In 1995, before the repositioning, VS bras were priced two for $15, and VS was a merchant-driven business. It needed to be made into a fashion business. By 2006, the average price for a VS item had more than doubled, and their revenue had risen by a factor of over four due to the repositioning. One key to the success of the repositioning was that the VS bras were not only sexy, but they were extremely comfortable. The consumer didn’t have to compromise between feeling sexy and feeling comfortable. The loyalty levels for VS doubled with the new bras. Increasing loyalty makes the long-term value of a customer larger, thus justifying larger expenses for obtaining new customers—a nice virtuous circle for VS.

The VS stores were an integral element of the repositioning. The in-store experience is designed to be much different from other stores—it is designed to make customers feel special, intimate, and personal. There is much more pampering.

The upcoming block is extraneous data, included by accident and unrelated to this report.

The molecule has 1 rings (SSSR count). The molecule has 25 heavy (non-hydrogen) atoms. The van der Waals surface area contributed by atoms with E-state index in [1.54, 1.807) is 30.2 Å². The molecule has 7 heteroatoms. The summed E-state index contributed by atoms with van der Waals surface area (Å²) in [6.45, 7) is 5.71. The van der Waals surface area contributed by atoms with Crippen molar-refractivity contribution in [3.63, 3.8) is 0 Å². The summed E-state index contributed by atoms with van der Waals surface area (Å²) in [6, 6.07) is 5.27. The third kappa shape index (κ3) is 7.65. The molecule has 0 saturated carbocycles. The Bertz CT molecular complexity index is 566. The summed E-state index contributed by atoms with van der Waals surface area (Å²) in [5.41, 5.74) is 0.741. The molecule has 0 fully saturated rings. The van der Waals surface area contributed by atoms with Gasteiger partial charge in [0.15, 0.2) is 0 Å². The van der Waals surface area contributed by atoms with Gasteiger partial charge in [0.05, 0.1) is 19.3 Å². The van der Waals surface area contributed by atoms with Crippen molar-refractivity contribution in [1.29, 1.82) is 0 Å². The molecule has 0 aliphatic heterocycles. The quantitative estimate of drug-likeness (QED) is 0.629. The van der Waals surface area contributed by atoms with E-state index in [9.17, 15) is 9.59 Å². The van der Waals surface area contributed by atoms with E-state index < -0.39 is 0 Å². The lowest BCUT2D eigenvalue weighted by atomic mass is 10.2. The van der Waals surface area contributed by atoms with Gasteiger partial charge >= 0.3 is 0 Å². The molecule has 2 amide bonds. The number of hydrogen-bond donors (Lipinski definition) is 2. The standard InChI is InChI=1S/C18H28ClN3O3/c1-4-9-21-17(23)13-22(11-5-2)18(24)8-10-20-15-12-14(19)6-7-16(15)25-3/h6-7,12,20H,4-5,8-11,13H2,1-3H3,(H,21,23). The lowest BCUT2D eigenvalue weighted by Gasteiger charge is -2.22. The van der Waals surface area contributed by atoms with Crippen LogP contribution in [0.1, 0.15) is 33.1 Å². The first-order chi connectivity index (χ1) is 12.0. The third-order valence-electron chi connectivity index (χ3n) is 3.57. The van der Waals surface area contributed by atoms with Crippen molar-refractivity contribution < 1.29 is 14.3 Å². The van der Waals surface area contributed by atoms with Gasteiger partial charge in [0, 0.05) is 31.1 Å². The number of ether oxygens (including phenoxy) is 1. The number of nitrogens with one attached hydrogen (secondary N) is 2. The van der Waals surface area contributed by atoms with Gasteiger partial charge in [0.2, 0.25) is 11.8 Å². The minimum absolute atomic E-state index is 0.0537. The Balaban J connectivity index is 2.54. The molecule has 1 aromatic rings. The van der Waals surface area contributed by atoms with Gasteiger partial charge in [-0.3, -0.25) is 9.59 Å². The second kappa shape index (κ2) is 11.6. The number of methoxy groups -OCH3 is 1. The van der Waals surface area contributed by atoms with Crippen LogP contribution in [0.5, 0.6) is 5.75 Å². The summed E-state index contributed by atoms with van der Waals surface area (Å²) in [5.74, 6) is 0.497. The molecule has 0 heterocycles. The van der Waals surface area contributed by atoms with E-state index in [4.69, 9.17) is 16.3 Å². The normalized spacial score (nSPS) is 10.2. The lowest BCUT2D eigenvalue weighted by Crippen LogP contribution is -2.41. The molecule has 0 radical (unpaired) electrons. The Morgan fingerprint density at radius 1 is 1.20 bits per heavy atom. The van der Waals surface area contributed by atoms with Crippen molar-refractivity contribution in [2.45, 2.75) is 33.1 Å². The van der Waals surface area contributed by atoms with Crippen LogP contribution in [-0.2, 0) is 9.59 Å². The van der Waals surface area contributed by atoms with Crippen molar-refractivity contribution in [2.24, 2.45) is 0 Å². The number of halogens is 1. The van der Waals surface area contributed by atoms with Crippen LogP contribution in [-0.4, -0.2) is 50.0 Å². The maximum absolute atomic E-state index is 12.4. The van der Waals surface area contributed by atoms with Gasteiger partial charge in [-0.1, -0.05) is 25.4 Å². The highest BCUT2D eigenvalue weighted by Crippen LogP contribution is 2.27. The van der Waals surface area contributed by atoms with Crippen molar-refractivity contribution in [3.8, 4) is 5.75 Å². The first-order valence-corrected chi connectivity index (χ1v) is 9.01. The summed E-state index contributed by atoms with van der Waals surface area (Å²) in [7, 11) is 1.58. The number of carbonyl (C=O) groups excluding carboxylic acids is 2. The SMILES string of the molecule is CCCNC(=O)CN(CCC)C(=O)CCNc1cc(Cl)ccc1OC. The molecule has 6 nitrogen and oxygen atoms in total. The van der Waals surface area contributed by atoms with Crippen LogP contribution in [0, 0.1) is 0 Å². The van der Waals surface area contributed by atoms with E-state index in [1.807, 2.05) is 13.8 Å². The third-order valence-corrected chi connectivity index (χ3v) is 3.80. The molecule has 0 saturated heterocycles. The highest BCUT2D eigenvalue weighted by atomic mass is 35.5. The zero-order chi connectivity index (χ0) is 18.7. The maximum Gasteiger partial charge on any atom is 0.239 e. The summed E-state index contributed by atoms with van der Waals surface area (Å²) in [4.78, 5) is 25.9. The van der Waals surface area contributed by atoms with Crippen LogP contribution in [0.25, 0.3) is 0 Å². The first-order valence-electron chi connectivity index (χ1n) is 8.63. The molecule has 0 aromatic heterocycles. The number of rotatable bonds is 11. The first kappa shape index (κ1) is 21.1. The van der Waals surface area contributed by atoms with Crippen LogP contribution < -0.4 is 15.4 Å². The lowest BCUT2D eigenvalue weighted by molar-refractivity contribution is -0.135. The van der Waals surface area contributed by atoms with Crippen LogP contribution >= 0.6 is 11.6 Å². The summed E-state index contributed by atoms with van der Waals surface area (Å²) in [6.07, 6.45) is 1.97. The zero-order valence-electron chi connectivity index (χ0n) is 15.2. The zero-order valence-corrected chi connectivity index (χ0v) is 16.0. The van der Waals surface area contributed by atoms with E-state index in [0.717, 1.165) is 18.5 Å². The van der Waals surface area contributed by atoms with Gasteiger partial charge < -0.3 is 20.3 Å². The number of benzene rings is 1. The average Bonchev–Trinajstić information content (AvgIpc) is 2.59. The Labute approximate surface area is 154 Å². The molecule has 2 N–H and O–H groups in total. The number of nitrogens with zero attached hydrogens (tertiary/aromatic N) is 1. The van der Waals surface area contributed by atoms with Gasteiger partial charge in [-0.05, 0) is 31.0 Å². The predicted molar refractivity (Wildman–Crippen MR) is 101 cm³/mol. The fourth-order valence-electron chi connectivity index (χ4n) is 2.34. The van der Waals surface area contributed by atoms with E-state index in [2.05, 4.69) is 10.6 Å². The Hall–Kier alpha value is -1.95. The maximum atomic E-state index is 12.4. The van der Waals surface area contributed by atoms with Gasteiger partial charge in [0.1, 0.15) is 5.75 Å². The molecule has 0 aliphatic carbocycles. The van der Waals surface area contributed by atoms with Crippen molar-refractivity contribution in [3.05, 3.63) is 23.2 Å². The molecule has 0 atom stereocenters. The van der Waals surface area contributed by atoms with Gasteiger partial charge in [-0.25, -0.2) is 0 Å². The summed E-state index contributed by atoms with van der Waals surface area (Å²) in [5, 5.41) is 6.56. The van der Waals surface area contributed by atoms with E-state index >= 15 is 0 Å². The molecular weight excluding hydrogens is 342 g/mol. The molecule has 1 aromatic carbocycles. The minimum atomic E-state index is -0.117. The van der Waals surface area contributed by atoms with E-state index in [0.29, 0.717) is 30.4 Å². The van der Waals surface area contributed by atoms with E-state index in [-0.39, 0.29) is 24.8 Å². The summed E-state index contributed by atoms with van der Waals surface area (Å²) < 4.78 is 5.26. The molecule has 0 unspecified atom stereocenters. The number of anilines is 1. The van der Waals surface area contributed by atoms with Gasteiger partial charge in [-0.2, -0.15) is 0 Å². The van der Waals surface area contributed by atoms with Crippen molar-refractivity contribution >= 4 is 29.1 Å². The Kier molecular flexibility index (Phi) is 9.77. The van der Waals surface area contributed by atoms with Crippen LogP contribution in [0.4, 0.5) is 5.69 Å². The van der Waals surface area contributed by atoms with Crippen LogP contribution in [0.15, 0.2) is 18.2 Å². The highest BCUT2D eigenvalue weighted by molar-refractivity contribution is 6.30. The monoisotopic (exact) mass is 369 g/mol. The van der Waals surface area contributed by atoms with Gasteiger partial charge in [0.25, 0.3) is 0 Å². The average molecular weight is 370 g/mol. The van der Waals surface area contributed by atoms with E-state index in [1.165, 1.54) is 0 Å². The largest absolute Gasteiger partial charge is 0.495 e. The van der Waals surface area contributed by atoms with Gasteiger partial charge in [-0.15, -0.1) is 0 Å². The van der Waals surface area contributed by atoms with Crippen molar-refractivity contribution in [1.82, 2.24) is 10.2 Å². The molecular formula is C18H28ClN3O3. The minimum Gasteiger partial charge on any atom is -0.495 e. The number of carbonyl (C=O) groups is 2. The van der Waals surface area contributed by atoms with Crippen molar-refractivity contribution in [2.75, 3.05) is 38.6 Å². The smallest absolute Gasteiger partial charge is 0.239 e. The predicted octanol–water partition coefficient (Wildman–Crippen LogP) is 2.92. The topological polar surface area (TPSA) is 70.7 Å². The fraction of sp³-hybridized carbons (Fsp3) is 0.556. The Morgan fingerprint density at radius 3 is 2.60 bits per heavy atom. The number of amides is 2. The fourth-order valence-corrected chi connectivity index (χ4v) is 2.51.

VS has evolved subbrands over time, segmented by lifestyle:

  • Provocative—“Very Sexy”
  • Romantic—“Angels”
  • Girly—“Such a Flirt”
  • Clean and simple—“Body by Victoria”
  • Younger-flirty-modern—“Pink”

VS has succeeded in doing what Starbucks has also done—changing how people view a commodity—by changing VS into a relatively inexpensive way for women to feel good about themselves. Chapters 2, 3, 6, and 7 go into more depth as to how VS and L Brands were able to use entrepreneurial marketing strategy and tactics to accomplish making VS the crown jewel of L Brands.